Intel ( INTC) will attempt to expand its presence in the high-end computing market Tuesday when it introduces a powerful new processor known as Montecito.

The new chip is roughly twice as powerful as the processor it replaces, has two cores instead of one, and has much more internal memory, but consumes 20% less power and therefore runs cooler, according to Intel spokesman Nick Knupffer.

The market for Montecito, the latest addition to the Itanium line of processors, is not terribly large -- perhaps 500,000 systems a year -- but average selling prices are far higher than that of chips for mainstream servers or desktop computers, says Nathan Brookwood, principal analyst of Insight 64.

However, Intel has spent billions of dollars developing and manufacturing the Itanium line, and because the volume has been low, the company has had difficulty developing the economies of scale needed to make the product profitable.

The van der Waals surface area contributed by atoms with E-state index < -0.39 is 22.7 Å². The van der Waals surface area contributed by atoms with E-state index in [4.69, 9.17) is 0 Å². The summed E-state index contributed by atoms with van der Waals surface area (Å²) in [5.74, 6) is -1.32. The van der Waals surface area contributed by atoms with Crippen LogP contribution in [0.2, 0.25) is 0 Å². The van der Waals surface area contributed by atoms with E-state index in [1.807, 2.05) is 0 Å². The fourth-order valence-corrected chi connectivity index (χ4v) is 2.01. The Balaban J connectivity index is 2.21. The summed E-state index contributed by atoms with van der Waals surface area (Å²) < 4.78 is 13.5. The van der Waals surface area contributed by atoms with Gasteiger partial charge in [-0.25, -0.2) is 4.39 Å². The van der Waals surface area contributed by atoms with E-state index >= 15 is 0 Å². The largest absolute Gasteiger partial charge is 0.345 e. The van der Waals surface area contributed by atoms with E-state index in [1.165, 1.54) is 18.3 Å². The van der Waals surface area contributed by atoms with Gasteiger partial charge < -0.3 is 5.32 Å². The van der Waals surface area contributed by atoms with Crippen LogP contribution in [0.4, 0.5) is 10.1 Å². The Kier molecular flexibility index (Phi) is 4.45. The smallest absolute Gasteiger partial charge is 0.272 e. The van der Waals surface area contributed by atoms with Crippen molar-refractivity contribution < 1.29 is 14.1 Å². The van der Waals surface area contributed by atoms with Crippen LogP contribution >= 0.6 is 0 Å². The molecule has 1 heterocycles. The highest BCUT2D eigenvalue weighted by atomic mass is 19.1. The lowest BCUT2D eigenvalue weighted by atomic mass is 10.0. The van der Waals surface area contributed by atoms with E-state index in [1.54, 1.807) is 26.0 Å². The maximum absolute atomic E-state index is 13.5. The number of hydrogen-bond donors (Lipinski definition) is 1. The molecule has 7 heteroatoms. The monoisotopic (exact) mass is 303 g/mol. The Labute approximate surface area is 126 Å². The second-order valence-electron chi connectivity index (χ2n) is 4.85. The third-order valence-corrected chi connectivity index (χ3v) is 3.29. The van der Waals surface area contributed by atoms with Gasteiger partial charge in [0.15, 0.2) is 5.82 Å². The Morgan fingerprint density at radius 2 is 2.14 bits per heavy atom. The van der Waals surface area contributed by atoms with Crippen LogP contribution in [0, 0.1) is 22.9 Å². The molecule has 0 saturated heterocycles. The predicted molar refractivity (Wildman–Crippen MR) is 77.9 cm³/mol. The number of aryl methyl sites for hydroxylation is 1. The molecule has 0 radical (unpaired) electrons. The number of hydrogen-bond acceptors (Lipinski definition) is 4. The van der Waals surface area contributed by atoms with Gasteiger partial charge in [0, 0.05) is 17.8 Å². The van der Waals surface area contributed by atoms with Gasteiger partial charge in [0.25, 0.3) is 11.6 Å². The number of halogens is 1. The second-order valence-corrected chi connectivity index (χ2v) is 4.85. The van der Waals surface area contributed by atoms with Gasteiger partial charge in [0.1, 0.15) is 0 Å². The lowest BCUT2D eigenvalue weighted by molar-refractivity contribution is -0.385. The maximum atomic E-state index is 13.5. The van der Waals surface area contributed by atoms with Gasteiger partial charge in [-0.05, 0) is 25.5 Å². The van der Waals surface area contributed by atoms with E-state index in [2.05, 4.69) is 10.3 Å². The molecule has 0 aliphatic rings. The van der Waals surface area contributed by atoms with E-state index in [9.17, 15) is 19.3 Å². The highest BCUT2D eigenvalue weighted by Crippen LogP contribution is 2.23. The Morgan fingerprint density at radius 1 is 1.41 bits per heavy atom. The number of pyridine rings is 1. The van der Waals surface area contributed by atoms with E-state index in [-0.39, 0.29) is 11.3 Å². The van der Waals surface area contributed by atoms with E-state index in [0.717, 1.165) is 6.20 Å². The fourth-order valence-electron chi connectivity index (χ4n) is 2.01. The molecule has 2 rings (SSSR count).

The new chip will compete with offerings from IBM ( IBM) and Sun Microsystems ( SUNW), but Advanced Micro Devices ( AMD), which has gained share against Intel in a number of areas, does not have a significant amount of business in the very high end of the market, says Brookwood.

There's been speculation that Intel will abandon the Itanium to focus on its core businesses. But Brookwood says disengaging from Itanium might be difficult because some of Intel's best manufacturing partners use the chip and would be angry if they had to turn to proprietary offerings from another company.